8,008 km so far.
For the past three days I have been teaching yoga again every day. My current schedule has me teaching at least eight days without a break, 14 classes. When I get next week’s schedule, this is likely to increase to 10 days, 12 days, or more. With most jobs, working this many days without a break would get you down. Teaching yoga, at least for me, is different.
It enlivens me, it wakes me up, it fills me with joy.
Karma Life Yoga has two studios in Shanghai, and I am teaching at them on alternate days. The studio in Pudong was their first, and has been there for 10 years. They have built a student base of strong practitioners, mixed with people newer to the practice. The Laoximen location opened this year, and is still growing. It has a different mix of students, many new to yoga, with some who have practiced for a long time and have found a new space to practice in.
Making a class appeal to a wide range of students is hard work, and takes quick thinking in the moment. I find this stimulating – it keeps my brain firing while I teach.
Both studios are beautiful. Like, luxuriously beautiful.
The costs of running a studio here are pretty low compared to North America. For example, rent is about one twentieth of what it would be in LA. Labor costs are low too, so both Karma Life studios employ a handful of people who work full-time to clean the mats, sweep the studios, and keep everything looking just right. In LA, this is usually done by the owners, managers, and work-exchange staff.
The changing rooms belong in a high-end spa, with frosted glass showers, under-floor heating, and hairdryers. There are lounge areas with magazines, water dispensers, and statues of Hindu gods. The studio rooms themselves are all laid out with mats, floor-to-ceiling mirrors on one wall, subtle lighting, and more under-floor heating for hot yoga classes. The only studios I have been to in North America that come close to this are the YYoga spaces in Vancouver.
I am lucky that the relaxed nature of our trip has allowed us this time in Shanghai, and I am grateful to Nelly and the team at KLY (and their students) for inviting me into their lives for these four weeks.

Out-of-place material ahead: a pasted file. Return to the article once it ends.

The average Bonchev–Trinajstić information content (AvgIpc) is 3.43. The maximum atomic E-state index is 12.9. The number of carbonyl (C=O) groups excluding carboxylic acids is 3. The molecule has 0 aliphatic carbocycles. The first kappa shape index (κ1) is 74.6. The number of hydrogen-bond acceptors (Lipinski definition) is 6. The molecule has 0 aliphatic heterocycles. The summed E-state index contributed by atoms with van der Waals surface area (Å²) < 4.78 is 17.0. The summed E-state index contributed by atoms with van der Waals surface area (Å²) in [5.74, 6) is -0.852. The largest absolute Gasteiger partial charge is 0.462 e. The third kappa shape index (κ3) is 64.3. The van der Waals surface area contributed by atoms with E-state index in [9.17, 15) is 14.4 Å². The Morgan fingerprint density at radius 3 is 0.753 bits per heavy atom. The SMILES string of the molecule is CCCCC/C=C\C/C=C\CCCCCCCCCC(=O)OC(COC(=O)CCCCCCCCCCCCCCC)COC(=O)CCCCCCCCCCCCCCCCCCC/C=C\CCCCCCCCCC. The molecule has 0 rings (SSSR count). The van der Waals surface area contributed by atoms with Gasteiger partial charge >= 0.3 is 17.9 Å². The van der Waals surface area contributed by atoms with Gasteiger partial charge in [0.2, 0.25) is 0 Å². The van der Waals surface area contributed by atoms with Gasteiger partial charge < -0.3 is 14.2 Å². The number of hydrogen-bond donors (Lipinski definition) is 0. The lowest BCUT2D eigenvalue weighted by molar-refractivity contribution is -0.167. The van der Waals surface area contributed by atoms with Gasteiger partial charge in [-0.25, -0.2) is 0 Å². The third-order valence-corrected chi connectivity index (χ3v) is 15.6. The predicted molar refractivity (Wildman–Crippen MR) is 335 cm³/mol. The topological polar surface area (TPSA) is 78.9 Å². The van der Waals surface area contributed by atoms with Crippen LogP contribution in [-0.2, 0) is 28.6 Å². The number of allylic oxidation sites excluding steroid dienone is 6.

Mr. DeMille, I’m Ready
It’s day two of my earnest efforts to become a better photographer, and I feel I am already making progress, if not in the end results, at least in the way I am looking at the world around me.
Today’s photo assignment was to get in close. This is not a macro exercise (I have been fighting the urge to buy a macro lens for almost as long as I’ve had my camera), but an exercise in cutting out all the extraneous details, and getting down to the very essence of the object. Let’s see how I did.
Without a lunch plan today, we ended up eating overpriced Japanese food in an underwhelming restaurant. At least the chopsticks were pretty.
Later, I found a street market, selling all kinds of plastic junk. This book stall really stood out.
China has helped fill the world with mass-produced plastic stuff, but they still use brooms made of twigs to sweep the streets.
You can just leave things out in the street here and no one seems to mind. This wooden chair was just sitting in the parking lane, waiting for its owner to need a rest.
Electrical wires are wrapped around everything. As conduits of power to all the tiny households around, they hold a deep fascination for me.
Hydrants are so specific to place, you can almost tell what city you’re in just by looking at them.
Getting up close, you really start noticing how visually interesting even the most mundane items can be.
There’s so much depth in this peeling light pole.
Splashes of dirt draw your eye.
Your idea of an object shifts. When’s the last time you thought of a palm tree as hairy?
You start to look at things for their story. What valuable secrets hide behind this lock?
Tomorrow we take a new look at some everyday objects. See you then. ♥